Prop vs. Jet

Discussion in 'Watercraft' started by Plecoptera, Feb 17, 2010.

  1. winknot

    winknot New Member

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    I own both prop & jet.
    2 thoughts:
    a. Do not fall prey to thinking that converting a prop to jet drive and visa versa is a wham bam proceedure...it is not.
    b. If your primary water has floating debris,grass, weeds, kelp....the jet will suck it and often plug it.
    Clearing a prop is far easier than clearing an impeller.
    My .02 cents
     
  2. RoyS

    RoyS Member

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    I run a couiple of jets and have had props in the past. Most of the comments already offered are dead on.

    Weeds are a problem in the salt and in the lower rivers where brackish water lives. My jets usually suck up minor weeds, chop them up and spit them out. Occasionally a clump will lodge against the grate but I find I can raise the outboard jet and clean weeds pretty easily simply by leaning over the transome. (I always wear a PFD).

    Jets are approximately 30% less effecient than props. They also lack maneuverability at slow speeds and have almost no maneuverability in reverse. You can learn to deal with this. Just be careful at first and when approaching other boats and docks.

    Your Smoker is probably a "V" bottom. Not too good for jets unles you want to do some mods. A flat mottom works great. ( I have a jet on both types.) I don't use the "v" bottom (its only a 10 Degree hull) in skinny rivers but it works pretty well in deep rivers (1 foot or more), lakes and in the Sound. Again watch out for the lack of manuverability in rivers. You can get trapped or grounded getting turned around. Also be careful getting started. The jet will squat down pretty badly accellerating to get on plane and can easily set itself down in the mud. That brings you to a halt rather quickly and is hard on wear rings and impellers.

    But a jet is the only thing in skinny water when on plane. They also bounce off logs and rocks easily but I still try to avoid them. I would have been dead in the water many times in the rivers with a prop. My flat bottom has made it over bars with 2 inches of water without any problem many times. You can usually get out and drag it over a bar if needed. Just get out and do the portage before you run aground and plug up the pump.

    I had my flat bottom jet in both rivers and the Sound many times before I got my bigger jet with the "V" bottom. The V-bottom has a windshield and canopy which is much more comfortable in the sound with wind and chop. But I won't give up my flat bottom.

    Let us know what you end up doing. You will enjoy yourself which ever way you go.

    RoyS
     
  3. Plecoptera

    Plecoptera Active Member

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    I'm still waiting on my check, so nothing has happened yet.

    Nightdancer, I'm curious as to what you are referring to with the switch procedure from prop/jet? I wouldn't think it would take much more than about 3-5 hours. I know you have to change the throttle linkage, raise the motor, and then swap out the lower units (new gaskets/sealants too?). Is there something else I'm overlooking?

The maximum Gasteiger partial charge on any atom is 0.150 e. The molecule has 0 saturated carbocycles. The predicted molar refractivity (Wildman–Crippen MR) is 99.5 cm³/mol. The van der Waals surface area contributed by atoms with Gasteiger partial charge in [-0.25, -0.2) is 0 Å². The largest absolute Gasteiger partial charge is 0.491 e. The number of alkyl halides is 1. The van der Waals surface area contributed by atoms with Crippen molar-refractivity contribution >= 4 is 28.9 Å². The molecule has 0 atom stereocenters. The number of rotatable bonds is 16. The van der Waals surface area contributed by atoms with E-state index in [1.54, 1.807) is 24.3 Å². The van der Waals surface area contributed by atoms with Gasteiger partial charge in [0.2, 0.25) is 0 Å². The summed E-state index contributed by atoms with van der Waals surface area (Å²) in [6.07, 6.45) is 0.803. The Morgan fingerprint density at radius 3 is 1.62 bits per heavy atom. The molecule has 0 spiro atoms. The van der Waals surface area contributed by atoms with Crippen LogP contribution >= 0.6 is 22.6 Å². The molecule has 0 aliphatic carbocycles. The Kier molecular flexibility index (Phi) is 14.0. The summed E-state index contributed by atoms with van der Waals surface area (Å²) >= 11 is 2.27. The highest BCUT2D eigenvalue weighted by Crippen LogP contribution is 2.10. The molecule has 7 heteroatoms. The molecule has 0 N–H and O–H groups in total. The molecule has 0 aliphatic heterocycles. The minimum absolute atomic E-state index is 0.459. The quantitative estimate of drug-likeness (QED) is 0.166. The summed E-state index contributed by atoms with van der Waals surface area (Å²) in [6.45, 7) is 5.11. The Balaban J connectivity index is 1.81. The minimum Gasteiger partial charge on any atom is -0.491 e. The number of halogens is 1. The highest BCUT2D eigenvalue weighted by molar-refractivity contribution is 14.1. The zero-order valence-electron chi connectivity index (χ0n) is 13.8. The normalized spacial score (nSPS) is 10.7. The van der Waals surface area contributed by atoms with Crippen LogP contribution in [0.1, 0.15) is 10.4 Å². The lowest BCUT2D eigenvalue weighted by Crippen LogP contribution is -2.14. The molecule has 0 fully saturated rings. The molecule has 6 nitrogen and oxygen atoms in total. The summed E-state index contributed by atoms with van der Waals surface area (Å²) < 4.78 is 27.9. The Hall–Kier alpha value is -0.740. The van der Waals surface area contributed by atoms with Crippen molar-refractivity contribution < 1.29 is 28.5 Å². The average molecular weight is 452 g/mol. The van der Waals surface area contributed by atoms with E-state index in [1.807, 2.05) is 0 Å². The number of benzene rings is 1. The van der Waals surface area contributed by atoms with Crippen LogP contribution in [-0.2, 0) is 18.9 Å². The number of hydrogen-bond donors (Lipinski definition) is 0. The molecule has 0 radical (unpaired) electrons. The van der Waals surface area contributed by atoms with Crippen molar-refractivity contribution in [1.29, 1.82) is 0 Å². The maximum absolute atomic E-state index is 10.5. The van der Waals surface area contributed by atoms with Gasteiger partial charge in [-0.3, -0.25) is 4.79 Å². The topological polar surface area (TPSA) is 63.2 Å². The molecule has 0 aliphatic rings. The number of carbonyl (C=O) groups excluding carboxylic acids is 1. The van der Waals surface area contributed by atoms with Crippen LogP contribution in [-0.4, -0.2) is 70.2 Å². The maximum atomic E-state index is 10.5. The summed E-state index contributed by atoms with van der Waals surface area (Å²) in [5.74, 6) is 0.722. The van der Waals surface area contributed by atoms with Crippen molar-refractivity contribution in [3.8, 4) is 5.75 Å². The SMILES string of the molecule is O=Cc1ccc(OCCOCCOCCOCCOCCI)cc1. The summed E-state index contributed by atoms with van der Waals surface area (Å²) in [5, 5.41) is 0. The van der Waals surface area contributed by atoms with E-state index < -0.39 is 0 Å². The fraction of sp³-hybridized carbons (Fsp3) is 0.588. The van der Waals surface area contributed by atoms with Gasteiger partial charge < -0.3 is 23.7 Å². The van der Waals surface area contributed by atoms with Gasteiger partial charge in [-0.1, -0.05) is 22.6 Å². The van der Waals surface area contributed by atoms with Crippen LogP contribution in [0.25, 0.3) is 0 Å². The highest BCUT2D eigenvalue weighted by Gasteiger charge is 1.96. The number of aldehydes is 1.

Roy, the boat is a Gregor and has a fairly flat bottom, coming to about 2-4 degrees at the transom. The only issue with the hull is the keel that spans the length of the boat. On a plain it creates a 3" wide V in the otherwise flat water apron off the back of the boat. I have a friend who is a welder who can remove the last few feet of it which should eliminate this problem.
     
  4. Salmo_g

    Salmo_g Active Member

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    Plecoptera,

    Switching back and forth between prop drive and jet must not be that bad. A friend bought a 225 hp E-tec Evenrude to repower his 22' sled last year, and after the first change out that took a few hours, he can do it now in just over one hour.

    For a small boat like your Gregor, I don't see that much disadvantage of using a jet drive. I have a 16' SSV Lund that has a bit of a vee hull. I stuck my of 50 hp Evenrude jet on it, and it works great. Didn't remove any keel or any metal from under the boat hull. Just added a riser transom to get it set at the correct height. When I want to troll for salmon, I have a 4 hp 4 stroke Yamaha I bought for all kicker motor purposes. At 50 pounds, it's pretty light for a kicker, and I have just enough room for it along side the larger jet powered outboard. Of course it's not as fuel efficient as a prop drive, but it's a small boat, and I consider my fuel expenses to be a pretty minor consideration overall. I spend a lot more on gas towing the boat to the Columbia River. And for trolling, the 4 hp kicker uses about a half gallon in a long day on the water.

    Sg
     
  5. RoyS

    RoyS Member

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    Oops... Didn't mean to insult your Gregor. Good boat. Removing the last couple of feet of the keel should give you a flat wake at the transom. That's important and just what you want.

    Let us know when you do it and how it works.

    RoyS
     
  6. Plecoptera

    Plecoptera Active Member

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    No problem, I'm sure it wasn't offended .